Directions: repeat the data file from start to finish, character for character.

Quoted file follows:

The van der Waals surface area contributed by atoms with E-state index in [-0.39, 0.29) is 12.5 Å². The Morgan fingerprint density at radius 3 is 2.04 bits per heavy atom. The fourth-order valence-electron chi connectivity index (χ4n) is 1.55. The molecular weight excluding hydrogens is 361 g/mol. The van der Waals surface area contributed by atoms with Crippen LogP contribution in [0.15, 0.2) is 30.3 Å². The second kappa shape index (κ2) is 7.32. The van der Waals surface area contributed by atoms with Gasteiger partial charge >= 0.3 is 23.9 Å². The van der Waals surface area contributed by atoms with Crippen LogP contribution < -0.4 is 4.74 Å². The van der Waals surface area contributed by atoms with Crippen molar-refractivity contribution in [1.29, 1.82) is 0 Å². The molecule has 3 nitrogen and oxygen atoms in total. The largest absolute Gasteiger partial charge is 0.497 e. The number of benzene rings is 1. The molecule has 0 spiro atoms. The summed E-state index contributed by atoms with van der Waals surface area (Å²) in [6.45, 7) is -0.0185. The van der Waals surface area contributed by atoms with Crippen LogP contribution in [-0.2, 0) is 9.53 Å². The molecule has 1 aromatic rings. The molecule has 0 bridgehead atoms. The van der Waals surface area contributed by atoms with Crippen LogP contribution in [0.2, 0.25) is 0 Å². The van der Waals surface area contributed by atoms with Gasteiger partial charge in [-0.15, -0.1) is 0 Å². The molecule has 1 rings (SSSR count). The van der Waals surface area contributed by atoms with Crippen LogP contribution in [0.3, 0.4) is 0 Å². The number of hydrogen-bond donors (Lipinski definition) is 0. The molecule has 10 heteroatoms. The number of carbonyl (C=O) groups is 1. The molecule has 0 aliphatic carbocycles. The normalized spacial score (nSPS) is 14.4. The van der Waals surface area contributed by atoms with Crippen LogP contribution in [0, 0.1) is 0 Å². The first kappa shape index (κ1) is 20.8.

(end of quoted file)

The van der Waals surface area contributed by atoms with E-state index in [-0.39, 0.29) is 12.5 Å². The Morgan fingerprint density at radius 3 is 2.04 bits per heavy atom. The fourth-order valence-electron chi connectivity index (χ4n) is 1.55. The molecular weight excluding hydrogens is 361 g/mol. The van der Waals surface area contributed by atoms with Crippen LogP contribution in [0.15, 0.2) is 30.3 Å². The second kappa shape index (κ2) is 7.32. The van der Waals surface area contributed by atoms with Gasteiger partial charge >= 0.3 is 23.9 Å². The van der Waals surface area contributed by atoms with Crippen LogP contribution < -0.4 is 4.74 Å². The van der Waals surface area contributed by atoms with Crippen molar-refractivity contribution in [1.29, 1.82) is 0 Å². The molecule has 3 nitrogen and oxygen atoms in total. The largest absolute Gasteiger partial charge is 0.497 e. The number of benzene rings is 1. The molecule has 0 spiro atoms. The summed E-state index contributed by atoms with van der Waals surface area (Å²) in [6.45, 7) is -0.0185. The van der Waals surface area contributed by atoms with Crippen LogP contribution in [-0.2, 0) is 9.53 Å². The molecule has 1 aromatic rings. The molecule has 0 bridgehead atoms. The van der Waals surface area contributed by atoms with Crippen LogP contribution in [0.2, 0.25) is 0 Å². The van der Waals surface area contributed by atoms with Gasteiger partial charge in [-0.15, -0.1) is 0 Å². The molecule has 1 rings (SSSR count). The van der Waals surface area contributed by atoms with Crippen LogP contribution in [0.3, 0.4) is 0 Å². The number of hydrogen-bond donors (Lipinski definition) is 0. The molecule has 10 heteroatoms. The number of carbonyl (C=O) groups is 1. The molecule has 0 aliphatic carbocycles. The normalized spacial score (nSPS) is 14.4. The van der Waals surface area contributed by atoms with Crippen LogP contribution in [0, 0.1) is 0 Å². The first kappa shape index (κ1) is 20.8.